Again, after considering International Visual Corp., this court finds it is not required to apply the doctrine of equivalents under these circumstances. In his concurring opinion, Judge Lourie of the Federal Circuit states,

 

Thus, the court [Supreme Court in Graver Tank decision] took account of the fact that there may be instances in which the function-way-result tests may be satisfied, but the facts may not justify the application of the doctrine of equivalents. Id. at 774. The district court is in the best position to determine whether there are any equities that argue for or against its [doctrine of equivalents] application. If there is no prosecution history estoppel, if application of the doctrine would not encompass prior art, and if the tripartite tests are met, I believe that a court should make a separate equitable determination, specifically including the above-noted "spectrum" and "similarity" evaluations in order to find infringement under the doctrine of equivalents. Id. at 775.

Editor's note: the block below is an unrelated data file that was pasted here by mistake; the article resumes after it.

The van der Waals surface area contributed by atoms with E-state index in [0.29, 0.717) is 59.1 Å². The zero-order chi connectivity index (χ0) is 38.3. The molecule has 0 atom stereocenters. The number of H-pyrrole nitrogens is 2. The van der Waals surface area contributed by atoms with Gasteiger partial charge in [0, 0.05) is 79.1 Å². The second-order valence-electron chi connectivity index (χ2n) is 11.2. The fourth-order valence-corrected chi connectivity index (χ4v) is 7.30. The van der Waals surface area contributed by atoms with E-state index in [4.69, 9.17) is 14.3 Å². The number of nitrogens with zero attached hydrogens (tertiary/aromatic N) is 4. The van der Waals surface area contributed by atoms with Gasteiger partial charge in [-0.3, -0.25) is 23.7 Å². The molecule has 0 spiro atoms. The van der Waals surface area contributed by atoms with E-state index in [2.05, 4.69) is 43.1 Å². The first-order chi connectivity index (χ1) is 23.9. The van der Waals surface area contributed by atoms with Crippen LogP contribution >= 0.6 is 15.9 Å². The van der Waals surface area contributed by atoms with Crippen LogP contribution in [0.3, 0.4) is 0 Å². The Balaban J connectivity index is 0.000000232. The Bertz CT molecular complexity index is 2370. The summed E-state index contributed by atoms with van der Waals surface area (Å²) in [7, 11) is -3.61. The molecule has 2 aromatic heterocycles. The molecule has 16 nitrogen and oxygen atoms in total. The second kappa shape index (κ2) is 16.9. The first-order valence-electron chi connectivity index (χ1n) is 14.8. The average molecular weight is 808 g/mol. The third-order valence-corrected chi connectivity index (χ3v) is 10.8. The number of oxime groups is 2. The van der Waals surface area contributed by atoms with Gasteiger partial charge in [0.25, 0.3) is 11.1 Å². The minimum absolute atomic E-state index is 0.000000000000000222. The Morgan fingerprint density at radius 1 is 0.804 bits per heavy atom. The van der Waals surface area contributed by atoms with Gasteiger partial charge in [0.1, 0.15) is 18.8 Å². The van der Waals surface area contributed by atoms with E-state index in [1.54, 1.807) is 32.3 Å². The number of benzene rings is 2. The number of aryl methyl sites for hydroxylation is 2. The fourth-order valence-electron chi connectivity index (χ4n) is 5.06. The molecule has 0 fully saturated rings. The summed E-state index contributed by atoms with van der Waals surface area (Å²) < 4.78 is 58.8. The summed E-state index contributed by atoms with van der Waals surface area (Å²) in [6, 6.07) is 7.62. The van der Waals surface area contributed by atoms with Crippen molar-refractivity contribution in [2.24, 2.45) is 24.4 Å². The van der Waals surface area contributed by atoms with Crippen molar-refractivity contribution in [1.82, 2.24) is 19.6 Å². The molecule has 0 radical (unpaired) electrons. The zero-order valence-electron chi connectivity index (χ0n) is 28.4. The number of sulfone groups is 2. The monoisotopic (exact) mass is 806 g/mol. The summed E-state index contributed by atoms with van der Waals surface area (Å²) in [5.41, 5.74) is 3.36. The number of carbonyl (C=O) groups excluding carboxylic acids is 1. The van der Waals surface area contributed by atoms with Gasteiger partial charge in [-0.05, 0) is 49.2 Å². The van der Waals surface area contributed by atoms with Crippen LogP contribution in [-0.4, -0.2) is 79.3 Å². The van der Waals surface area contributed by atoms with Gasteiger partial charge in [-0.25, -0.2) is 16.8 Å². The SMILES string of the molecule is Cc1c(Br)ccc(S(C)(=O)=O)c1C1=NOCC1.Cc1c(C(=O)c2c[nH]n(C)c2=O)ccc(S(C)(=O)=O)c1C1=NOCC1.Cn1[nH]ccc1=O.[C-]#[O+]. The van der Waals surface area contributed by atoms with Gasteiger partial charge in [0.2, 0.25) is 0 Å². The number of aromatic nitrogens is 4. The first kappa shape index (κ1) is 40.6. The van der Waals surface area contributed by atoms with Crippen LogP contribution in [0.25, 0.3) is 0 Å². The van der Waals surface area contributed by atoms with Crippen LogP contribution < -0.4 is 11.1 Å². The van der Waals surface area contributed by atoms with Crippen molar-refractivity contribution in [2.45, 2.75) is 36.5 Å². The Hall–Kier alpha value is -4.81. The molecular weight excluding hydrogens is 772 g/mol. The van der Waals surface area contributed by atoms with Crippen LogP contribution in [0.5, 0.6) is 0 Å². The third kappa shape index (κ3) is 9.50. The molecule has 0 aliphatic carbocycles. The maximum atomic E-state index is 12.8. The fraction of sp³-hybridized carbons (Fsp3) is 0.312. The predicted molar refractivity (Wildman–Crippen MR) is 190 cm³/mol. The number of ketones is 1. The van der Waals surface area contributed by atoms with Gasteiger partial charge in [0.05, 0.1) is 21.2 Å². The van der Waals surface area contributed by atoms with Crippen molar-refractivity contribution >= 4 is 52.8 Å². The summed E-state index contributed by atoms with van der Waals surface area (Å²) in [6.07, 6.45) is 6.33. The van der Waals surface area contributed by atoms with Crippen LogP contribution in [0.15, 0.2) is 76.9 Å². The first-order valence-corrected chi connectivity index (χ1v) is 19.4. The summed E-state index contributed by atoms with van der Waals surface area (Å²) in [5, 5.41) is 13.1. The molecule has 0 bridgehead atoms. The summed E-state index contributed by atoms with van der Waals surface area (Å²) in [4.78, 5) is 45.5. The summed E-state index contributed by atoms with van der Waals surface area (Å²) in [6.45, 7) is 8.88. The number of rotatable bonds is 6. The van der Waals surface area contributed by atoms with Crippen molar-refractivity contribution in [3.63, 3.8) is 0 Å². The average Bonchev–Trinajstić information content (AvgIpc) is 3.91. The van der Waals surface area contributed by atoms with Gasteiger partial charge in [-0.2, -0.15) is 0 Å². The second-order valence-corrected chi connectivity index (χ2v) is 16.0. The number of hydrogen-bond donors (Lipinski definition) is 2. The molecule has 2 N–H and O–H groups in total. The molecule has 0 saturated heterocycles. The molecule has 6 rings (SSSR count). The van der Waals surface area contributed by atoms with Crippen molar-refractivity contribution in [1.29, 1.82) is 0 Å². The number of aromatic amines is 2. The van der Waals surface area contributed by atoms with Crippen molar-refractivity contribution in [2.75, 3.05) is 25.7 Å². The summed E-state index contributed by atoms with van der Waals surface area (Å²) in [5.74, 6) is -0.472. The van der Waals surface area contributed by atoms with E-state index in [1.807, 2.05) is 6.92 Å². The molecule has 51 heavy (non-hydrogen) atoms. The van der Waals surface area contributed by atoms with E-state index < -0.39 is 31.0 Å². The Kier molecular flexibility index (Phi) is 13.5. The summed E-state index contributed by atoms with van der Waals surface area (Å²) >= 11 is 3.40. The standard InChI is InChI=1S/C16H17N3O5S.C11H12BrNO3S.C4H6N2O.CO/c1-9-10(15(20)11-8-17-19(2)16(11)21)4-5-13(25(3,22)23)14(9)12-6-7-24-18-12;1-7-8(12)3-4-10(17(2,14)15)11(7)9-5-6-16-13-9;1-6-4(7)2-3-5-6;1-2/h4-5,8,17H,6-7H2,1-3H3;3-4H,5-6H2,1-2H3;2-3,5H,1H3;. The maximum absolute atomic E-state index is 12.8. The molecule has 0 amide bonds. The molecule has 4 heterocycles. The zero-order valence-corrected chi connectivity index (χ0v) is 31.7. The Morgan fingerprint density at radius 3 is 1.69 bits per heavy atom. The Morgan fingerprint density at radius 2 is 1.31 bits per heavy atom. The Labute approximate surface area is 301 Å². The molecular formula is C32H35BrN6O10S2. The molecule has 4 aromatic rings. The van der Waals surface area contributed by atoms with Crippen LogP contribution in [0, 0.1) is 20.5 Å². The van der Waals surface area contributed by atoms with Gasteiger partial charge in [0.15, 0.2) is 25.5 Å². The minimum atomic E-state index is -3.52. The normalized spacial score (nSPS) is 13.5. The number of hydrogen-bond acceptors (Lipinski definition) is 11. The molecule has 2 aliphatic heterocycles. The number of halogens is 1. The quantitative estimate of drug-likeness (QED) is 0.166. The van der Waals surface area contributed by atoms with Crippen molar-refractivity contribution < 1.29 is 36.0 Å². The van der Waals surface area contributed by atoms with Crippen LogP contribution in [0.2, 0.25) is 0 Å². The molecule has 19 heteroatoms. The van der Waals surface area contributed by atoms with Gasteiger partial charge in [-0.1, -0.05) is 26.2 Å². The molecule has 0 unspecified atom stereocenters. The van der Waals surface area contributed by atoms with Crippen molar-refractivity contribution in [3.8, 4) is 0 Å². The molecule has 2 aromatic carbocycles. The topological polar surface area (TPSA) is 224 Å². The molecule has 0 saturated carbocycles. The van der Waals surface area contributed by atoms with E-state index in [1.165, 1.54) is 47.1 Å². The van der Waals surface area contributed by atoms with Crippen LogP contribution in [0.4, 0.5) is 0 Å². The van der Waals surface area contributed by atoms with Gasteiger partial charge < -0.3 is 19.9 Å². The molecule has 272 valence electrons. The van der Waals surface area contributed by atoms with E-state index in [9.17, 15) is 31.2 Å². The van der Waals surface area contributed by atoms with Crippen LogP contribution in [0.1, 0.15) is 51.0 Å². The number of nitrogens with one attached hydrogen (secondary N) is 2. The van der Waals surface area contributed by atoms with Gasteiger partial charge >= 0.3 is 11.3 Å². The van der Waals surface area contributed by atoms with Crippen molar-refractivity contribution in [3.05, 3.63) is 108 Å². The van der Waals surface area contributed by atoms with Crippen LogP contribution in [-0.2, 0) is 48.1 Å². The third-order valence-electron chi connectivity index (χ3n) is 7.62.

In our July 30, 1993 decision this court stated that no equitable reasons were sufficient to apply the doctrine of equivalents, and the plaintiff was estopped from using the doctrine by prosecution history estoppel. Because prosecution history estoppel will prevent the application of the doctrine of equivalents, and this court finds no convincing new reason that the court's July 30, 1993 finding of prosecution history estoppel was in error, plaintiff should not now be able to enjoy the benefits of an application of the doctrine of equivalents. Similarly, plaintiff's arguments for the application of the doctrine of equivalents is not sufficient to evoke its application when balanced against the policy concerns of making the stated claims of patents something the public can rely upon as the bounds of the patented invention. As the above court passage notes, it is the district court who makes this determination, and this court has already done that in our opinion of July 1993.

 Regarding defendant's request for sanctions, this court finds that plaintiff's motion was not so without merit or frivolous to support an award of sanctions under the circumstances.

 CONCLUSION

 Upon due consideration of the parties' memoranda and exhibits, the arguments advanced at hearing, and for the reasons set forth above, the court hereby denies plaintiff's motion for reconsideration of this court's July 30, 1993 order and denies plaintiff's request for sanctions.

 DATED: March 10, 1994.

 WILLIAM B. ENRIGHT, Judge

 United States District Court

19940310

© 1992-2004 VersusLaw Inc.